Marjorie Senechal is a
mathematician at Smith College who studies patterns, especially tilings.
Tilings are patterns made of shapes, which we call tiles, fitted together
to cover a surface such as the infinite plane or a curved one, such as a
sphere. Tilings suggest many fascinating (but difficult!) mathematical
problems. For example, the clay or linoleum tiles with which we cover walls
and floors are usually either squares or hexagons. What other shapes could
we have used instead? You can explore these questions with cardboard and
scissors, or with software such as Geometer's Sketchpad. There are also
some good programs for exploring tilings, such as
Kali.You can also learn
about tiles and tilings in Marjorie Senechal's chapter in
*On The Shoulders of Giants*.

Tilings span all dimensions, and stretch our imaginations. Suppose we require that all the tiles in a tiling must be arranged in parallel position. In two dimensions, only quadrilaterals and hexagons can be arranged in this way. What about three dimensional shapes? The answer to this question was found over one hundred years ago by the Russian crystallographer E. S. Fedorov. But we enter onto research ground when we ask the same question about four dimensional space, or five, or six ....

Once we have constructed a tiling, with whatever number of tile shapes, parallel or not, in any dimension, there are still many questions to answer. How can we determine the tiling's properties? For example, does it repeat, like wallpaper, or is it one of those intriguing patterns that continues forever but never repeats? (And how can we prove that it never repeats?)

The most famous non-repeating tilings are those discovered (or invented, depending on your philosophy) by the mathematician and physicist Sir Roger Penrose. The Penrose tilings use two shapes that must be fitted together according to certain rules. Here is a sculpture, "Aperiodic Penrose Alpha", that the sculptor and mathematician Helaman Ferguson designed in collaboration with Marjorie Senechal.It stands in the lobby of Burton Hall at Smith College, where Marjorie Senechal has taught for many years. The base of the sculpture is a portion of a Penrose tiling. The lines winding around the torus at the top encode many of the properties of the tiling, including a proof of its nonperiodicity.

The mathematical theory of tilings draws on many branches of mathematics, such as geometry, algebra, and number theory. Tiling theory also draws on sources outside mathematics for inspiration, such as ornamental patterns, textiles, and crystals. Conversely tiling theory helps us to design interesting patterns and to understand many natural phenomena such as crystal structures.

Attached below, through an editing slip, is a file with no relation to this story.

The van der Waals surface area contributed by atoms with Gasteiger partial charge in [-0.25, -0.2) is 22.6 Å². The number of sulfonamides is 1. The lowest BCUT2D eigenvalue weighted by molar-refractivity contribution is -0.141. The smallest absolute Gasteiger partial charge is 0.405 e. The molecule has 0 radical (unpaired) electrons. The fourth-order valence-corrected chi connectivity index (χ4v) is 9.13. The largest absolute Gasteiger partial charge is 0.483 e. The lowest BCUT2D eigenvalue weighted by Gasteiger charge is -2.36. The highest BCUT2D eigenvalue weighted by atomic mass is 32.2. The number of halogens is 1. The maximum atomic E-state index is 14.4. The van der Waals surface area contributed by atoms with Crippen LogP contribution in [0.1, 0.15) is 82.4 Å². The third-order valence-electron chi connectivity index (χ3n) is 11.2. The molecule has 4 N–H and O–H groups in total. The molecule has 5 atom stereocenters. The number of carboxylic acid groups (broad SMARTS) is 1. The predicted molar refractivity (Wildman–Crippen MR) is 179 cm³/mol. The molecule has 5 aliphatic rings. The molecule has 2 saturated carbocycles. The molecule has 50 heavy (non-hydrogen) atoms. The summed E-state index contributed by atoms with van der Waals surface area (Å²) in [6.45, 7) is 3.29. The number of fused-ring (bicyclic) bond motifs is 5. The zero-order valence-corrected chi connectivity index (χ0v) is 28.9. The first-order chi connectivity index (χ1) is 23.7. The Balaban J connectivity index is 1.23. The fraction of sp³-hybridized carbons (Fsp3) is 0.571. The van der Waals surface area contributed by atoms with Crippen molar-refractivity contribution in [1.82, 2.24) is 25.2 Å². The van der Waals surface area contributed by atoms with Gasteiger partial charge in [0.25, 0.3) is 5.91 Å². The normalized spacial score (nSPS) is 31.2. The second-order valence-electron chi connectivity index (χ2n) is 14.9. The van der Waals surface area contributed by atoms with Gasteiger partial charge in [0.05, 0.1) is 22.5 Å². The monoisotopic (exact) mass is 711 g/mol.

For nearly a century, scientists believed that the molecules in crystals were arranged in three-dimensional repeating patterns, and that this repetition was the very definition of the crystalline state. This belief was shattered in 1984 with the discovery, by materials scientist Dany Shechtman, of some crystals that couled not have a repeating molecular structure. This discovery provoked a torrent of research, by mathematicians, physicists, and materials scientists, on the Penrose tilngs and other nonrepeating tilings. One of the most important techniques used to study these tilings was actually developed before the discovery of the strange new crystals. The Penrose tilings, and others, are closely related to slices cut through perfectly "normal" repeating patterns in some higher dimensional space! By studying these nonrepeating tilings in a higher dimensional context, we can create them to order. You can explore this yourself using the software Quasitiler, which Marjorie Senechal helped develop at the Geometry Center several years ago. And you can read more about it in her book, Quasicrystals and Geometry.

Here is a collection of other sites dealing with the mathematics of two- and three-dimensional patterns, including wallpaper design, quilts, origami, and fractals (between two and three dimensions).